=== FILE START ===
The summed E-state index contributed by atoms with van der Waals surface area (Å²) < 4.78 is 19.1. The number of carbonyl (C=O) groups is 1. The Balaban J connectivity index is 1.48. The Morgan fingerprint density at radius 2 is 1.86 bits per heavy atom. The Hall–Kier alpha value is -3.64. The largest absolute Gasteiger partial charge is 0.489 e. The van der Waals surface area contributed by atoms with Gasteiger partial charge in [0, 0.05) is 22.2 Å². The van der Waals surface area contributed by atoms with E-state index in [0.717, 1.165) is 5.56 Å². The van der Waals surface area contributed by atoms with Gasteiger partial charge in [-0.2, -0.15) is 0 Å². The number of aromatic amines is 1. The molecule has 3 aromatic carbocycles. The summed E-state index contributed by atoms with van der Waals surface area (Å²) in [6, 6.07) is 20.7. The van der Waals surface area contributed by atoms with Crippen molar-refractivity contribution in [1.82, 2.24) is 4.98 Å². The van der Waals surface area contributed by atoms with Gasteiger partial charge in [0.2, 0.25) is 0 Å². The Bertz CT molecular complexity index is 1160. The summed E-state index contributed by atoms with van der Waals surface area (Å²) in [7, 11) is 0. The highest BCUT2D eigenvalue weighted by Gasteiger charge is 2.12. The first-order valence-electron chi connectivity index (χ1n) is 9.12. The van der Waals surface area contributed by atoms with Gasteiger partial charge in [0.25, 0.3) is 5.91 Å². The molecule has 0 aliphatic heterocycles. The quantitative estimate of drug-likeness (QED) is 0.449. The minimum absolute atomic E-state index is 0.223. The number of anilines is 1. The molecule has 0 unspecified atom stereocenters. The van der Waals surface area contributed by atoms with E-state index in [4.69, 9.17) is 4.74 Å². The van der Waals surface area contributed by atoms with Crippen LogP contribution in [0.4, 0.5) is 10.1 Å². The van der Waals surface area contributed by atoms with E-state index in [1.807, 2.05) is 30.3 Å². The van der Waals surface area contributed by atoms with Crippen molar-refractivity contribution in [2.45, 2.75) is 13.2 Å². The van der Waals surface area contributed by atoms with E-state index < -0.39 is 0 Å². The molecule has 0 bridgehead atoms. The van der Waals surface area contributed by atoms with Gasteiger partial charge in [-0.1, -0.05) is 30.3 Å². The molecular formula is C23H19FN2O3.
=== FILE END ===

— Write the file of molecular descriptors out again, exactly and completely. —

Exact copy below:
The summed E-state index contributed by atoms with van der Waals surface area (Å²) < 4.78 is 19.1. The number of carbonyl (C=O) groups is 1. The Balaban J connectivity index is 1.48. The Morgan fingerprint density at radius 2 is 1.86 bits per heavy atom. The Hall–Kier alpha value is -3.64. The largest absolute Gasteiger partial charge is 0.489 e. The van der Waals surface area contributed by atoms with Gasteiger partial charge in [0, 0.05) is 22.2 Å². The van der Waals surface area contributed by atoms with E-state index in [0.717, 1.165) is 5.56 Å². The van der Waals surface area contributed by atoms with Gasteiger partial charge in [-0.2, -0.15) is 0 Å². The number of aromatic amines is 1. The molecule has 3 aromatic carbocycles. The summed E-state index contributed by atoms with van der Waals surface area (Å²) in [6, 6.07) is 20.7. The van der Waals surface area contributed by atoms with Crippen molar-refractivity contribution in [1.82, 2.24) is 4.98 Å². The van der Waals surface area contributed by atoms with Gasteiger partial charge in [0.2, 0.25) is 0 Å². The Bertz CT molecular complexity index is 1160. The summed E-state index contributed by atoms with van der Waals surface area (Å²) in [7, 11) is 0. The highest BCUT2D eigenvalue weighted by Gasteiger charge is 2.12. The first-order valence-electron chi connectivity index (χ1n) is 9.12. The van der Waals surface area contributed by atoms with Gasteiger partial charge in [0.25, 0.3) is 5.91 Å². The molecule has 0 aliphatic heterocycles. The quantitative estimate of drug-likeness (QED) is 0.449. The minimum absolute atomic E-state index is 0.223. The number of anilines is 1. The molecule has 0 unspecified atom stereocenters. The van der Waals surface area contributed by atoms with E-state index in [4.69, 9.17) is 4.74 Å². The van der Waals surface area contributed by atoms with Crippen LogP contribution in [0.4, 0.5) is 10.1 Å². The van der Waals surface area contributed by atoms with E-state index in [1.807, 2.05) is 30.3 Å². The van der Waals surface area contributed by atoms with Crippen molar-refractivity contribution in [2.45, 2.75) is 13.2 Å². The van der Waals surface area contributed by atoms with E-state index < -0.39 is 0 Å². The molecule has 0 bridgehead atoms. The van der Waals surface area contributed by atoms with Gasteiger partial charge in [-0.1, -0.05) is 30.3 Å². The molecular formula is C23H19FN2O3.